The ops pages and climate science

What a great week in the local dailies for man-made climate change deniers! You’ve achieved parity with scientific consensus!

This morning in Daily Glean, Brian Lambert noted the Pioneer Press’ call for a Scopes Monkey Trial on global warming right here in Minnesota, noting: “Or … you could take a huge editorial risk and explain to your unconvinced (and not all that literate) readers what exactly ‘peer review’ means and how it works.”

Meanwhile, the Strib reprinted Sarah Palin’s Washington Post op-ed urging President Obama to boycott Copenhagen because some British scientists’ email misdeeds make us free to burn all the fossil fuel we want. Or something like that.

If you need a little eyewash after all this, the soon-to-be-defunct Editor & Publisher provides the backstory on how the Post eagerly lapped up Palin’s almost-certainly ghostwritten piece. (My take: page views.) And if you’d like to feel just a bit less played, I’d suggest this point-by-point rebuttal at the Atlantic that contextualizes the East Anglia mess. While the Strib did pair Palin’s emissions with good ol’ Tom Friedman (substituting a joint newspaper editorial online), the Atlantic piece is the sort of op-ed a daily should link to, at least on the web.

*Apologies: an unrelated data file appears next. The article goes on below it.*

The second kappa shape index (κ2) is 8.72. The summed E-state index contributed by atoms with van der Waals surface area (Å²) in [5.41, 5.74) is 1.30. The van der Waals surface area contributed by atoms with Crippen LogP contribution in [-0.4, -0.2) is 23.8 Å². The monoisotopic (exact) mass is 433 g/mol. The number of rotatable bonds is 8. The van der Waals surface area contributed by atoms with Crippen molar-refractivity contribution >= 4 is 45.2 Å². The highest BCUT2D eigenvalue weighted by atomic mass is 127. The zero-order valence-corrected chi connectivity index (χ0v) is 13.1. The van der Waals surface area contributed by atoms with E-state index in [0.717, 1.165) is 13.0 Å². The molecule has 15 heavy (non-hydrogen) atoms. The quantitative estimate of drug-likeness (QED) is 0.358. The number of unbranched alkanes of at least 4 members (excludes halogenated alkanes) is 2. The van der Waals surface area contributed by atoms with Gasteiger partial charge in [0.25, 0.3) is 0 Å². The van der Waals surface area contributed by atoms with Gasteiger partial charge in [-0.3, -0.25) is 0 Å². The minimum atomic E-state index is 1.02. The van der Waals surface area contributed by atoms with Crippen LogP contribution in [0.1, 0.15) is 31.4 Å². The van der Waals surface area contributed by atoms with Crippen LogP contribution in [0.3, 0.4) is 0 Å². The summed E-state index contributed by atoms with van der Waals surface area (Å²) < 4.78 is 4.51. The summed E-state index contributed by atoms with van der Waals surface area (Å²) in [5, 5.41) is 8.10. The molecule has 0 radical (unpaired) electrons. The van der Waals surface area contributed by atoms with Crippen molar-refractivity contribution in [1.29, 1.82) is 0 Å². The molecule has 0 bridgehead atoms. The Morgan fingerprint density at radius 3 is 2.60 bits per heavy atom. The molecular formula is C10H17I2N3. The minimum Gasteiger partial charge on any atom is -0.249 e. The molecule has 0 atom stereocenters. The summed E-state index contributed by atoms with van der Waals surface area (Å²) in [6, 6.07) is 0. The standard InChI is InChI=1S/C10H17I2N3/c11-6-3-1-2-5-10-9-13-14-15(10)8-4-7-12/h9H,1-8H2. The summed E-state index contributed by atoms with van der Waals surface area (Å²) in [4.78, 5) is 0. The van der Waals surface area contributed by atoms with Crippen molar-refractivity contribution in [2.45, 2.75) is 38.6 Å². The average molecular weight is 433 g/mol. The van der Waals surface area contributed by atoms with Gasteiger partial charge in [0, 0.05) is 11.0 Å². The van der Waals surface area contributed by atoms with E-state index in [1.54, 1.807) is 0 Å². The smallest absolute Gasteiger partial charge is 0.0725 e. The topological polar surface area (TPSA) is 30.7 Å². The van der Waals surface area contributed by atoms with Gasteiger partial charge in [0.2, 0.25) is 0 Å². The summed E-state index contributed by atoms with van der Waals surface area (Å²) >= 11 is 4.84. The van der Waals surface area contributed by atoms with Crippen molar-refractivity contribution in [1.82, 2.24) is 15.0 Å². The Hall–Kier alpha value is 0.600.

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Comments (18)

  1. Submitted by Annalise Cudahy on 12/10/2009 - 01:41 pm.

    Sigh. One more interesting debate that is impossible to have in our screwed up “culture”. Oh well.

  2. Submitted by dan buechler on 12/10/2009 - 02:30 pm.

    I noticed this too but never commented on it to anybody. Thanks for bringing it up! The ‘eds are about the only thing I scan in both papers, besides local business and front page news.

  3. Submitted by Stan Daniels on 12/10/2009 - 04:36 pm.

    Great links. Palin who knows nothing about science weighs in with rhetoric. Not to be outdone, Marc Ambinder who is a history major, weighs in at The Atlantic with opposite rhetoric.

    Both did nothing for the debate (and yes it is still a debate). Either way, we need to be very careful. The minority should always have a voice, answers like “everyone agrees the debate is over” is very dangerous. We have been wrong too many time on what we thought was absolute fact.

    The emails were damaging but that doesn’t mean that global warming is a farce. It does mean the subject deserves a open and honest debate. Seems some people don’t want that to happen.